Meadville Tribune

November 15, 2013

Text of letter from Judge Zilhaver

Meadville Tribune

MEADVILLE — Editor’s note: Below is the full text of Magisterial District Judge Lincoln S. Zilhaver’s letter responding to a request for comment from The Meadville Tribune about the potential for punishment of a court employee who did not obey a subpoena to testify.

To: Area News Organizations

From: Magisterial District Judge Lincoln S. Zilhaver

Date: Monday, November 04, 2013

Re: 10/30/2013 Meadville Tribune Story “Court worker ignores subpoena, receives fine”

“Last week I was in Harrisburg at the Pennsylvania Judicial Center for continuing legal education. During my time there, I was informed that one of my secretaries, Mary Sanderson, was removed from my office under arrest on Wednesday, October 30, 2013. The reason for her arrest was for failure to appear for a hearing under subpoena before Magisterial District Judge William Chisholm in Meadville on Tuesday, October 29, 2013. I have had an opportunity to review the matter, and I find no cause to take disciplinary action against Ms. Sanderson.

“First off, let us remember Ms. Sanderson is a crime victim in the Hutchinson case before Chisholm. She was not required to attend the hearing, unless she is served with a subpoena.

“In August, Ms. Sanderson advised Trooper Cox that she did not wish to testify. The officer waited until the morning of the hearing to contact Ms. Sanderson. At that time, he advised her she needed to appear for the hearing. She informed him that I was out of the office and the only other staff present to operate the office was a newly hired person whom she was training. Furthermore, up to that point she had not been served with a subpoena.

“After that conversation, at approximately 9:38 A.M., the trooper served a subpoena on Ms. Sanderson to appear for the 11:00 A.M. hearing that morning. This is the same officer I have had to dismiss criminal cases in the past because he himself failed to appear for preliminary hearings.

“On that day, all of last week for that matter, Ms. Sanderson and my recently hired secretary were the only personnel staffing my office. We are required by Common Pleas Order to have our office open to conduct regular business 8:30 A.M. to 4:30 P.M. Monday through Friday, except holidays. Until our new secretary has enough training and experience to operate the office by herself, Ms. Sanderson, myself or some other experienced staff must be present to allow the office to conduct regular business.

“Consequently, on the morning Ms. Sanderson was served with the subpoena, arrangements needed to be made to bring staff in to operate the office. Given the short time-frame between when Ms. Sanderson was served with the subpoena and the hearing, less than an hour and a half, we had no time to make such arrangements.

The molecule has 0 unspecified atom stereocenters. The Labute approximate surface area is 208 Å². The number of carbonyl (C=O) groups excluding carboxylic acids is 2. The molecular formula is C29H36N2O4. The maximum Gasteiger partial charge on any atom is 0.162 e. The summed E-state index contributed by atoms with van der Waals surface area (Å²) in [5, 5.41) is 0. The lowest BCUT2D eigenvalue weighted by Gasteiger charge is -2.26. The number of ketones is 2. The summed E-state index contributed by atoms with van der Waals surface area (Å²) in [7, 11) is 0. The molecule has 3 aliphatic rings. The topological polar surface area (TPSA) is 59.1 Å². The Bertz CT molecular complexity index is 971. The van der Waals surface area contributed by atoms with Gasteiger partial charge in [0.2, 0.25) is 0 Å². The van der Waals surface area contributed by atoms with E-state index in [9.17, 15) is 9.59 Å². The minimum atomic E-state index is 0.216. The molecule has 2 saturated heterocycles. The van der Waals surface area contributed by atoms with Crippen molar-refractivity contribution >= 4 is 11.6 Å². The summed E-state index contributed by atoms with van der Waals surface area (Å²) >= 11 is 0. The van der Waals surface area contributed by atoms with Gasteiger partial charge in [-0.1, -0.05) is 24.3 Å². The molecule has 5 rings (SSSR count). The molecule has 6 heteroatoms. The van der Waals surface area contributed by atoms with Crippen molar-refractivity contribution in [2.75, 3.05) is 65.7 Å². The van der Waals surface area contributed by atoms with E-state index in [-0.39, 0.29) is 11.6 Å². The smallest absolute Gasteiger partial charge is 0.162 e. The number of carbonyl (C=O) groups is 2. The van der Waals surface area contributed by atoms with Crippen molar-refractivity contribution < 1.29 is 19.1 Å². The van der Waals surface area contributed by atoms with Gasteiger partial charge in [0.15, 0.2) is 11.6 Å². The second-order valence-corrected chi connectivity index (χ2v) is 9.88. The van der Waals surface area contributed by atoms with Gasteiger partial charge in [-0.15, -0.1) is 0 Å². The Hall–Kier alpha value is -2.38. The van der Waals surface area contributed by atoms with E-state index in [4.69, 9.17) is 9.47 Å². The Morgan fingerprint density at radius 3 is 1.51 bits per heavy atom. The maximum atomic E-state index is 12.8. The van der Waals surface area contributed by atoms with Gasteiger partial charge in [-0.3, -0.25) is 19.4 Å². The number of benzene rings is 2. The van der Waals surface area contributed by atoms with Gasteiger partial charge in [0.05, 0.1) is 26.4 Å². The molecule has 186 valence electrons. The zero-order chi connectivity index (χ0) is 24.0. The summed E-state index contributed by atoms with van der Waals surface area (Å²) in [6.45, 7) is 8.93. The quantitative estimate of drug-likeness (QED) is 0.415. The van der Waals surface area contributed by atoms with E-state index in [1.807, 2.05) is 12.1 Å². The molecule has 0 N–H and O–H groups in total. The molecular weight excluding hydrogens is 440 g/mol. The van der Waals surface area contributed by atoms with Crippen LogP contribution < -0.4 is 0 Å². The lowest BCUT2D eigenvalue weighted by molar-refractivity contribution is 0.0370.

“Chisholm’s office was aware of this situation through the officer, and Ms. Sanderson relayed the same to the Judge at the contempt hearing. Judge Chisholm had other options: he could have proceeded to the hearing without Ms. Sanderson; he could have continued the hearing to another day, issue the subpoena, giving us reasonable opportunity to excuse her from work to attend the hearing. Ms. Sanderson never said she was not willing at all to appear at a hearing under subpoena.

“Obviously, Judge Chisholm has strong feelings about the case to have proceeded with it as scheduled and require that Ms. Sanderson appear. Then, when she did not appear for the hearing that upset him further. He decided to charge her with contempt and issue a warrant for her arrest. Clearly, Ms. Sanderson did not intend to disobey the subpoena.

“If that was not incredible enough, the Judge then contacted a Meadville Tribune reporter and invited him to attend the contempt hearing. Judge Chisholm then publicly castigated Ms. Sanderson. Chisholm sits on Special Court Judges Association’s Ethics and Professionalism Committee, which is charged with advising magisterial district judges throughout Pennsylvania on proper judicial conduct.

“I do not condone victims calling the police and then later deciding to not testify. If you call the police, then later refuse to testify, then perhaps the incident was not as serious to involve the police and courts. Those resources maybe could have been better used elsewhere.

“Ms. Sanderson’s not wanting to testify is not really the issue here, however. She had not yet appeared for the hearing for good cause. Yet, the trooper and judge made it the issue and manufactured the events that happened last week that shamefully disgraced a crime victim, disrupted my office and made a mockery of the system. Clearly this matter could and should have been handled in a more proper and dignified manner.”